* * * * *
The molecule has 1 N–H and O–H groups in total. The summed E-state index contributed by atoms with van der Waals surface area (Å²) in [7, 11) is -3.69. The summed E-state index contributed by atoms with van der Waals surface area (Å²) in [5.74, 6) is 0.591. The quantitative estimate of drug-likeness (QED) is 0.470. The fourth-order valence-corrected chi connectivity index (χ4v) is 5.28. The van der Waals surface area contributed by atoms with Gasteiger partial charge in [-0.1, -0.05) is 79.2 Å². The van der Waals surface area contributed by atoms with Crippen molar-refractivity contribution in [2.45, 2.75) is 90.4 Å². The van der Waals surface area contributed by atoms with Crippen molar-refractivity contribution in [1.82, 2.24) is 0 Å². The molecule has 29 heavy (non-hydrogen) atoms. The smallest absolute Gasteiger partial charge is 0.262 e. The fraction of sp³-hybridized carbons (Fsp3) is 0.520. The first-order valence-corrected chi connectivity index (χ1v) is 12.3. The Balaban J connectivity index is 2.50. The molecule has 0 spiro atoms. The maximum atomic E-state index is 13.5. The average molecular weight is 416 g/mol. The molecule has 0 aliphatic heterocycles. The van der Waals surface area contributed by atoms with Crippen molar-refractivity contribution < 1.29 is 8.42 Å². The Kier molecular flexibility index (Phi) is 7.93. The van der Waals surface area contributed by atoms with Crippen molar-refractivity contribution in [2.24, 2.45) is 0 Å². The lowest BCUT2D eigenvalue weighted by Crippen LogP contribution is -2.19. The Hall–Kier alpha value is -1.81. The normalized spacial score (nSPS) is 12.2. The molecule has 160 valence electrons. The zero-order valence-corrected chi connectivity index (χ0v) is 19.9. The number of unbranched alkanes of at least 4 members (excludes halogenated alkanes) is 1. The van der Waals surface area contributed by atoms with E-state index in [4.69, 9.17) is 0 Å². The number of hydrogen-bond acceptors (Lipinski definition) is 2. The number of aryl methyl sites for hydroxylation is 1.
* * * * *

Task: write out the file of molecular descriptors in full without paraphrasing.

The molecule has 1 N–H and O–H groups in total. The summed E-state index contributed by atoms with van der Waals surface area (Å²) in [7, 11) is -3.69. The summed E-state index contributed by atoms with van der Waals surface area (Å²) in [5.74, 6) is 0.591. The quantitative estimate of drug-likeness (QED) is 0.470. The fourth-order valence-corrected chi connectivity index (χ4v) is 5.28. The van der Waals surface area contributed by atoms with Gasteiger partial charge in [-0.1, -0.05) is 79.2 Å². The van der Waals surface area contributed by atoms with Crippen molar-refractivity contribution in [2.45, 2.75) is 90.4 Å². The van der Waals surface area contributed by atoms with Crippen molar-refractivity contribution in [1.82, 2.24) is 0 Å². The molecule has 29 heavy (non-hydrogen) atoms. The smallest absolute Gasteiger partial charge is 0.262 e. The fraction of sp³-hybridized carbons (Fsp3) is 0.520. The first-order valence-corrected chi connectivity index (χ1v) is 12.3. The Balaban J connectivity index is 2.50. The molecule has 0 spiro atoms. The maximum atomic E-state index is 13.5. The average molecular weight is 416 g/mol. The molecule has 0 aliphatic heterocycles. The van der Waals surface area contributed by atoms with Crippen molar-refractivity contribution < 1.29 is 8.42 Å². The Kier molecular flexibility index (Phi) is 7.93. The van der Waals surface area contributed by atoms with Crippen molar-refractivity contribution in [2.24, 2.45) is 0 Å². The lowest BCUT2D eigenvalue weighted by Crippen LogP contribution is -2.19. The Hall–Kier alpha value is -1.81. The normalized spacial score (nSPS) is 12.2. The molecule has 160 valence electrons. The zero-order valence-corrected chi connectivity index (χ0v) is 19.9. The number of unbranched alkanes of at least 4 members (excludes halogenated alkanes) is 1. The van der Waals surface area contributed by atoms with E-state index in [4.69, 9.17) is 0 Å². The number of hydrogen-bond acceptors (Lipinski definition) is 2. The number of aryl methyl sites for hydroxylation is 1.